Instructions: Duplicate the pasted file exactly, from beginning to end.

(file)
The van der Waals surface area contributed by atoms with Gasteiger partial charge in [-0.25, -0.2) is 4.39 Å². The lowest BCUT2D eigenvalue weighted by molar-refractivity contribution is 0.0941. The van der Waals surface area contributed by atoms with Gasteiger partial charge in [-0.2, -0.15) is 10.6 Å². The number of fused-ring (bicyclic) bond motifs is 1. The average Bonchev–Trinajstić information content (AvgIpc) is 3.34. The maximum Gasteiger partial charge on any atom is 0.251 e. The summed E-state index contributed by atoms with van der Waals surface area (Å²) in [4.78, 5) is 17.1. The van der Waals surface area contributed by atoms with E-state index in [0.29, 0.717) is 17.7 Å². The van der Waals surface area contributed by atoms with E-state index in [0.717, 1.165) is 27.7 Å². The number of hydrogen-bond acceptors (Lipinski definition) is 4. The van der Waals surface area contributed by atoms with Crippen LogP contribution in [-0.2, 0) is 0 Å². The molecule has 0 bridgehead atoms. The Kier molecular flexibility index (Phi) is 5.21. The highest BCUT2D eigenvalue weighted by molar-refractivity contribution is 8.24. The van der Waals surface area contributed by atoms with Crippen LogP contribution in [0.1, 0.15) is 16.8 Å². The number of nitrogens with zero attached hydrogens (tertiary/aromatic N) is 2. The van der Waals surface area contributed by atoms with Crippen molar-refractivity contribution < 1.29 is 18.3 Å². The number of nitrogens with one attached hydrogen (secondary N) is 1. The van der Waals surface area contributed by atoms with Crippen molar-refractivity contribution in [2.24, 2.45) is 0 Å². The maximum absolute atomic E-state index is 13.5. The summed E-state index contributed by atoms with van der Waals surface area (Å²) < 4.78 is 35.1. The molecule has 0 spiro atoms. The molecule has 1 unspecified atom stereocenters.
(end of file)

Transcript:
The van der Waals surface area contributed by atoms with Gasteiger partial charge in [-0.25, -0.2) is 4.39 Å². The lowest BCUT2D eigenvalue weighted by molar-refractivity contribution is 0.0941. The van der Waals surface area contributed by atoms with Gasteiger partial charge in [-0.2, -0.15) is 10.6 Å². The number of fused-ring (bicyclic) bond motifs is 1. The average Bonchev–Trinajstić information content (AvgIpc) is 3.34. The maximum Gasteiger partial charge on any atom is 0.251 e. The summed E-state index contributed by atoms with van der Waals surface area (Å²) in [4.78, 5) is 17.1. The van der Waals surface area contributed by atoms with E-state index in [0.29, 0.717) is 17.7 Å². The van der Waals surface area contributed by atoms with E-state index in [0.717, 1.165) is 27.7 Å². The number of hydrogen-bond acceptors (Lipinski definition) is 4. The van der Waals surface area contributed by atoms with Crippen LogP contribution in [-0.2, 0) is 0 Å². The molecule has 0 bridgehead atoms. The Kier molecular flexibility index (Phi) is 5.21. The highest BCUT2D eigenvalue weighted by molar-refractivity contribution is 8.24. The van der Waals surface area contributed by atoms with Crippen LogP contribution in [0.1, 0.15) is 16.8 Å². The number of nitrogens with zero attached hydrogens (tertiary/aromatic N) is 2. The van der Waals surface area contributed by atoms with Crippen molar-refractivity contribution < 1.29 is 18.3 Å². The number of nitrogens with one attached hydrogen (secondary N) is 1. The van der Waals surface area contributed by atoms with Crippen molar-refractivity contribution in [2.24, 2.45) is 0 Å². The maximum absolute atomic E-state index is 13.5. The summed E-state index contributed by atoms with van der Waals surface area (Å²) < 4.78 is 35.1. The molecule has 0 spiro atoms. The molecule has 1 unspecified atom stereocenters.